Using beauty to show aesthetic value has its limits. If neuroaesthetics were to gauge beauty of artworks, it should use objective, universalizable methods. We must be careful to universalize our own subjective experience in a way that all people experience. Beauty itself can vary between cultures and groups of people. Art can move the individual without being beautiful, as argued by scientists Bevil R. Conway and Alexander Rehding. There are ways to avoid these issues, though. While the subjective experience itself varies, it has universalizable, objective methods of arguments. Two people may dispute that one work of painting is more beautiful than another. But their methods of deduction rely on objective, nuanced, justified arguments. This could be arguing that there is a certain balance of colors or that the rhythmic symmetry of painting in one is superior to that of another. It’s within these methods of reasoning that beauty emerges, not the subjective eye of the beholder. These methods of reasoning could help neuroaesthetics find a neuroscientific, empirical basis for art. It also explains how we draw moral and ethical judgements from works of art. We may have different movements. Some of us express more shock of pupils dilating at the sight of a sensationalist news headline. But our methods of reasoning provide a fundamental, shared way of communicating. Through this, we draw meaning from such an artistic move. Indeed, scholars have found success in these methods of inquiry. Neuroscientist V.S. Ramachandran and philosopher William Hirstein studied practical rules that connect features of artwork to beauty itself. They described “eight laws of artistic expression.” They include peak shift principle, which is the stronger response to stronger representations of desirable features. The scientists also described grouping, that is, discriminating a figure from the background. The other laws include problem solving, the way we favor the detection of objects through struggle. One may also use symmetry, or complementary objects revealing more information easily.

Kant went deeper in characterizing aesthetic judgments in such ways to address these problems. For Kant, deep aesthetic encounters are states of “disinterested interest.” This means that our judgements of beauty create pleasure, not the other way around. Many have attacked this claim. German philosopher Friedrich Nietzsche and psychologist Sigmund Freud believed art must relate to will. Political theorist Karl Marx believed all art must be political. The philosophical notion of expressionism views art as a subjective response to the world around us. Still, Kant’s ideas describe a method of how aesthetics is much more concerned with our judgements. We form these judgements in response to art alongside the bodily response we experience. As Kant theorized, art is argument, criticism, and persuasion. 

This makes the question of determining neural correlates all the more confusing. Neuroscience, as it seems this way, is far too limited in capturing art. In fact, it might be the case that art itself sets the foundation for understanding neuroscience, rather than the other way around. We describe the beauty and elegance of mathematics, physics, and physiology of the processes of the nervous system. From there, those features can be used to explain phenomena that emerge from them.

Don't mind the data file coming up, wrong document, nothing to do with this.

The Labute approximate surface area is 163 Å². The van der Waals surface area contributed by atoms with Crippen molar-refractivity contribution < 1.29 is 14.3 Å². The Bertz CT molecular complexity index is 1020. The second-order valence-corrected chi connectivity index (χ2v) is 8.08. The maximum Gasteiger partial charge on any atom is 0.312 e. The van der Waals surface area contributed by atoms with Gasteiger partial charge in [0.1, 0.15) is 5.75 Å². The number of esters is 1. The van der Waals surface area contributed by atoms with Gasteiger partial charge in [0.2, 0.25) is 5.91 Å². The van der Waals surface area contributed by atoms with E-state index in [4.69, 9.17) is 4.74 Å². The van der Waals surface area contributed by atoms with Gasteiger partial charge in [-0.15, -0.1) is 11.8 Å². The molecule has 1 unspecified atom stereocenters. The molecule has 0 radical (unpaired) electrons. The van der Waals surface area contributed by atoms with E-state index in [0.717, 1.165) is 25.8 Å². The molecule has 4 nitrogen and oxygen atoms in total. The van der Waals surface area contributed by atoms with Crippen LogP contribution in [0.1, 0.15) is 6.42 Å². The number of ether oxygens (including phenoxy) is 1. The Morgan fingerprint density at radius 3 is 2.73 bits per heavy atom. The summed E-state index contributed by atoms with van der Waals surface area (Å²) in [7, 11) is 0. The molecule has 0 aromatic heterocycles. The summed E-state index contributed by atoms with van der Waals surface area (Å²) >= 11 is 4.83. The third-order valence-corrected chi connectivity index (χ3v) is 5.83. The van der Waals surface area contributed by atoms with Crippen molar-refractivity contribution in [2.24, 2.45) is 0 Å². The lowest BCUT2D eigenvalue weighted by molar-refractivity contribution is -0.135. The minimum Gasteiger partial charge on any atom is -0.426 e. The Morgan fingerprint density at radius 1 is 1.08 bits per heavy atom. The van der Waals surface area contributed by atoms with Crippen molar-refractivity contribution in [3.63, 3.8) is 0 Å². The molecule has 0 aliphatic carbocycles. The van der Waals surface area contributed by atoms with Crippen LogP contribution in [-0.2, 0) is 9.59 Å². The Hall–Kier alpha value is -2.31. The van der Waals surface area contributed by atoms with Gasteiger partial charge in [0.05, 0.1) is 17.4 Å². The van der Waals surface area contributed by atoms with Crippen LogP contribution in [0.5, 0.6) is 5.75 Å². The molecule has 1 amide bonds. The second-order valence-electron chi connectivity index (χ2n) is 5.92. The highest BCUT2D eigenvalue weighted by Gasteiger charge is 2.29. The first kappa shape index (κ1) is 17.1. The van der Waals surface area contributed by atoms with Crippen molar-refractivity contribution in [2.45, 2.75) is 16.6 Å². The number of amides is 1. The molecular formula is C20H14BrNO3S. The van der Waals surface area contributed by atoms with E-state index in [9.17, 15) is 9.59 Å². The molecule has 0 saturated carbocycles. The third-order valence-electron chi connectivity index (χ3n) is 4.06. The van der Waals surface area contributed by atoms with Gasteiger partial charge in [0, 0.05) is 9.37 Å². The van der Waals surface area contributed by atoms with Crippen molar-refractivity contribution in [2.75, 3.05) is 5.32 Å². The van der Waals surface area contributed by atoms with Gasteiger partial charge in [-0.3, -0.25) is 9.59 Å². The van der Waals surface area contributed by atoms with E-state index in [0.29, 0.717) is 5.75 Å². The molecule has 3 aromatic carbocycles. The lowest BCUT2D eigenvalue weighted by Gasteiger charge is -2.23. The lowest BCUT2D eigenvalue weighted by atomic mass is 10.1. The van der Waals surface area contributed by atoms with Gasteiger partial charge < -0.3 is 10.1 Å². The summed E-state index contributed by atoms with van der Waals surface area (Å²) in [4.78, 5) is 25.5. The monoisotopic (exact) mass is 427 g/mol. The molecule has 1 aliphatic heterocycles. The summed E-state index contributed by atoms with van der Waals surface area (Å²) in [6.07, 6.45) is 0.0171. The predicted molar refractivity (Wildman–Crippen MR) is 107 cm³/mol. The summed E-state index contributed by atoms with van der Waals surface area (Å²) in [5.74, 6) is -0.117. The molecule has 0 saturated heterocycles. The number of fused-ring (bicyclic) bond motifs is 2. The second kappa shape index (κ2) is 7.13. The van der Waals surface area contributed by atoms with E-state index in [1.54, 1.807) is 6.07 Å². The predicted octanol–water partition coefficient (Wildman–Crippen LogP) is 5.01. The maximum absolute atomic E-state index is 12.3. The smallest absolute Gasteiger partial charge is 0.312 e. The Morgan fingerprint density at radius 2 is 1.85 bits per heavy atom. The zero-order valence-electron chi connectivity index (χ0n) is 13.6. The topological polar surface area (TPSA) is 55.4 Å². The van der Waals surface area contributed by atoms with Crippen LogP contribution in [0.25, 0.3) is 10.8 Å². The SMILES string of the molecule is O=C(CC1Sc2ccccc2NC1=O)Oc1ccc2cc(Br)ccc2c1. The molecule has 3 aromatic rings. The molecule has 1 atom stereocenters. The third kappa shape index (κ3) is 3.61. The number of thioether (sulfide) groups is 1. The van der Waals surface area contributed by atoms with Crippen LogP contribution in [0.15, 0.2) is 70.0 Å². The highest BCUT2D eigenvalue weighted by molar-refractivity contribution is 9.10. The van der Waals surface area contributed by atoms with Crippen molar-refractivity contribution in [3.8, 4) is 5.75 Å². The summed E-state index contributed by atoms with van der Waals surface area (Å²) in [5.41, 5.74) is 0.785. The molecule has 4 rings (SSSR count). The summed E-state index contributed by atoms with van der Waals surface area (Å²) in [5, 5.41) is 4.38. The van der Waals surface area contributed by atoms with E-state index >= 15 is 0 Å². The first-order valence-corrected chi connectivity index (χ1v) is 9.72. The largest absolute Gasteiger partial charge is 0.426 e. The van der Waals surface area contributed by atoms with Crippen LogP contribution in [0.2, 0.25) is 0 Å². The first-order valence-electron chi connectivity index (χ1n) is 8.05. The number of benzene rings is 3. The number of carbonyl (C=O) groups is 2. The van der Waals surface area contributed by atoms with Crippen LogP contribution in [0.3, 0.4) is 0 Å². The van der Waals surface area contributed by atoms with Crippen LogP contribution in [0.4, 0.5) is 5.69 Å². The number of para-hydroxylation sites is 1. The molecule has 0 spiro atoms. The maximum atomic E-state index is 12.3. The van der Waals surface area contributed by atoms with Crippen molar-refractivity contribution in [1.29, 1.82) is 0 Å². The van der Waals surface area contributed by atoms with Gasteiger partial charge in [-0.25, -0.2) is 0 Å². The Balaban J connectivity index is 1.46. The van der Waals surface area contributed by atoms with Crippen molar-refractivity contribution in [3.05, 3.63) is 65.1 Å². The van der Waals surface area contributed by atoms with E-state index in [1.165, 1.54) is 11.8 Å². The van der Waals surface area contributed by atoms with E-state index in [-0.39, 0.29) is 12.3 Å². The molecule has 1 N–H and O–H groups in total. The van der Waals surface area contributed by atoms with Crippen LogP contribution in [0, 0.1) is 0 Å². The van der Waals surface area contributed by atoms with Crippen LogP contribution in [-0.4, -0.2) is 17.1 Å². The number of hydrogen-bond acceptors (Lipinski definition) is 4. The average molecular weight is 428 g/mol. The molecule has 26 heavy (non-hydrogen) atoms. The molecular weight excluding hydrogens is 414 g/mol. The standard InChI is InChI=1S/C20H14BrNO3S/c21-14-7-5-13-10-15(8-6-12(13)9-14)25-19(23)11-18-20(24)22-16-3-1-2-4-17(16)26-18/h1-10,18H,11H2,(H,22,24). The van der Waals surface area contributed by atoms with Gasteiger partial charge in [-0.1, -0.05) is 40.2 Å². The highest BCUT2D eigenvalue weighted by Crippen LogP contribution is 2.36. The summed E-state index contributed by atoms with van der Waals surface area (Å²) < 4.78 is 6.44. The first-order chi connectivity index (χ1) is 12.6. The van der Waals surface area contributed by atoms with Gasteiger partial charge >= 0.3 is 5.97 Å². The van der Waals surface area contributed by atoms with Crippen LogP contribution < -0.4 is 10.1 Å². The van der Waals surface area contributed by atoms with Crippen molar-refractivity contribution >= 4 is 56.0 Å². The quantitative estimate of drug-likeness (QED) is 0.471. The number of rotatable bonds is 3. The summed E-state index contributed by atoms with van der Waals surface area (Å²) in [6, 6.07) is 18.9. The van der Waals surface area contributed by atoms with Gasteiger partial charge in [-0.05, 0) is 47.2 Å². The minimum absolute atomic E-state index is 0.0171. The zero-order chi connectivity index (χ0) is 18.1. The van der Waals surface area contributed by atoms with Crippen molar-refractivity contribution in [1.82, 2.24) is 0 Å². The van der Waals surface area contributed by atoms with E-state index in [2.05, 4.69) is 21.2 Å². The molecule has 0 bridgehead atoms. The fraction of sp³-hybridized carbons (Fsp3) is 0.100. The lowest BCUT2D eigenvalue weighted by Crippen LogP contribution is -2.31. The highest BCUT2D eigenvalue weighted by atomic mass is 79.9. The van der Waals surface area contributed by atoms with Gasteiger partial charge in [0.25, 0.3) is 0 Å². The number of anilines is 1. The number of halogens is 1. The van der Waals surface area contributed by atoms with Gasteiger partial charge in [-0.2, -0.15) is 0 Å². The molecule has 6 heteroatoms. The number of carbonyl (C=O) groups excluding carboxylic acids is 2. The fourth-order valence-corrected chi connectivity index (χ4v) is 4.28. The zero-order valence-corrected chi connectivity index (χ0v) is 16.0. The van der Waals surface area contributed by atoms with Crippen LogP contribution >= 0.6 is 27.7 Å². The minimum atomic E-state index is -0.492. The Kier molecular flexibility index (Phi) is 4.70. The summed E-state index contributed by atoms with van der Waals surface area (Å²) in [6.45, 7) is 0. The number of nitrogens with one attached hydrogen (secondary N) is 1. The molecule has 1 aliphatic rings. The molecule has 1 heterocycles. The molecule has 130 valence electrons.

Kant’s notion of the sublime provides a way of determining a connection between aesthetics and morality. Before the eighteenth century, philosophers claimed the sublime was beauty that left us awe-struck in such a way we couldn’t even measure it. Kant later wrote that sublime even goes beyond form and purpose in a way that we can speak of morality in its terms. The sublime power of Beethoven’s music could describe how it moves audiences to a type of ecstasy. This is beyond the comprehension of their senses. It incites feelings of wonder and romanticism that can only music itself can explain. The sublime also relates to expressions of fear, uncertainty, and terror in art. Kant grounded his moral theory in reason. He described a “moral culture” emerges when our moral faculties of reason create the limits of experiencing the sublime.

“Beauty is nothing other than the promise of happiness.” – French writer Stendhal, similar but not the same as Kant’s notion of beauty.

To find the neural correlates of art, we probe our senses. Particularly, understanding the sublime gives us greater meaning. I finish with a discussion of the sublime among philosophers Amir Aczel and Sandra Shapshay, English professors Paul Fry and Alan Richardson, and conductor James Judd. In the YouTube video The Sublime Experience, they discussed how the sublime through all forms of art and religion provide the grounds for differentiating between pleasure. The scholars debated notions of beauty, greatness, picturesque, infinity and other features of art. These ideas relate to our arguments in religion and philosophy. 

Shapshay emphasized the distinction between the mathematical and dynamical forms of sublime. The mathematical is size overwhelming us, such as staring into the sheer immensity of the universe. For the dynamical, the force overwhelms us, as in how the horrors of war shape a countryPhilosopher Robert Clewis argued there’s even a third form, the moral. He described this in his book The Kantian Sublime and the Revelation of Freedom. Neuroscientists Tomohiro Ishizi and Semir Zeki argued these sublime and beautiful features have brain activity patternsDespite the limits of the relationship of neuroscience and art, this empirical evidence shows how we surpass our senses. We can reveal the deeper connection between neuroscience and art. We may study these empirical phenomena alongside speculative rhetoric of art and ethics hand in hand. It provides a more nuanced, inquiry of what makes us human.

Leave a Reply